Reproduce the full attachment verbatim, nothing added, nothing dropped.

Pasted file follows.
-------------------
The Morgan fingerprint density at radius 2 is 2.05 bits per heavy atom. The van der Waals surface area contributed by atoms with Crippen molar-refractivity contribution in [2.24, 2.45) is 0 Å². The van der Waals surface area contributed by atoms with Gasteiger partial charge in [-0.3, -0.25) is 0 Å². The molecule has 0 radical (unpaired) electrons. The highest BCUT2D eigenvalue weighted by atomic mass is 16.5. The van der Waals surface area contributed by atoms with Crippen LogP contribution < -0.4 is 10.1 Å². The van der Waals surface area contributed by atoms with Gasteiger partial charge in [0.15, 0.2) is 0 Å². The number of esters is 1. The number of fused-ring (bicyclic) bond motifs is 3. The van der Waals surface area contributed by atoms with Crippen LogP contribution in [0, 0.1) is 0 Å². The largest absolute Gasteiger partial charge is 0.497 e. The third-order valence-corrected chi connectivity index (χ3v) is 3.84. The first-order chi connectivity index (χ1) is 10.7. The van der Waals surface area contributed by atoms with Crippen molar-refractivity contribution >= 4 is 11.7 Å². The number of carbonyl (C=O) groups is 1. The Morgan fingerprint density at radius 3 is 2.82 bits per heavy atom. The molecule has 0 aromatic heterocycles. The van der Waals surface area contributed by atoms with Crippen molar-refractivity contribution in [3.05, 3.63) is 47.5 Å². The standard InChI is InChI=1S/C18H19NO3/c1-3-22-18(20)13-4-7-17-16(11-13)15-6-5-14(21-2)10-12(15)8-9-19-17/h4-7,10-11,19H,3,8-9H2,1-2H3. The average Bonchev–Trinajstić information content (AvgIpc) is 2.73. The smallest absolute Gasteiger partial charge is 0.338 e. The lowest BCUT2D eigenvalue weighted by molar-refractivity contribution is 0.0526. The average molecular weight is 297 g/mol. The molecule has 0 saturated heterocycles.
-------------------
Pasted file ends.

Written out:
The Morgan fingerprint density at radius 2 is 2.05 bits per heavy atom. The van der Waals surface area contributed by atoms with Crippen molar-refractivity contribution in [2.24, 2.45) is 0 Å². The van der Waals surface area contributed by atoms with Gasteiger partial charge in [-0.3, -0.25) is 0 Å². The molecule has 0 radical (unpaired) electrons. The highest BCUT2D eigenvalue weighted by atomic mass is 16.5. The van der Waals surface area contributed by atoms with Crippen LogP contribution < -0.4 is 10.1 Å². The van der Waals surface area contributed by atoms with Gasteiger partial charge in [0.15, 0.2) is 0 Å². The number of esters is 1. The number of fused-ring (bicyclic) bond motifs is 3. The van der Waals surface area contributed by atoms with Crippen LogP contribution in [0, 0.1) is 0 Å². The largest absolute Gasteiger partial charge is 0.497 e. The third-order valence-corrected chi connectivity index (χ3v) is 3.84. The first-order chi connectivity index (χ1) is 10.7. The van der Waals surface area contributed by atoms with Crippen molar-refractivity contribution >= 4 is 11.7 Å². The number of carbonyl (C=O) groups is 1. The Morgan fingerprint density at radius 3 is 2.82 bits per heavy atom. The molecule has 0 aromatic heterocycles. The van der Waals surface area contributed by atoms with Crippen molar-refractivity contribution in [3.05, 3.63) is 47.5 Å². The standard InChI is InChI=1S/C18H19NO3/c1-3-22-18(20)13-4-7-17-16(11-13)15-6-5-14(21-2)10-12(15)8-9-19-17/h4-7,10-11,19H,3,8-9H2,1-2H3. The average Bonchev–Trinajstić information content (AvgIpc) is 2.73. The smallest absolute Gasteiger partial charge is 0.338 e. The lowest BCUT2D eigenvalue weighted by molar-refractivity contribution is 0.0526. The average molecular weight is 297 g/mol. The molecule has 0 saturated heterocycles.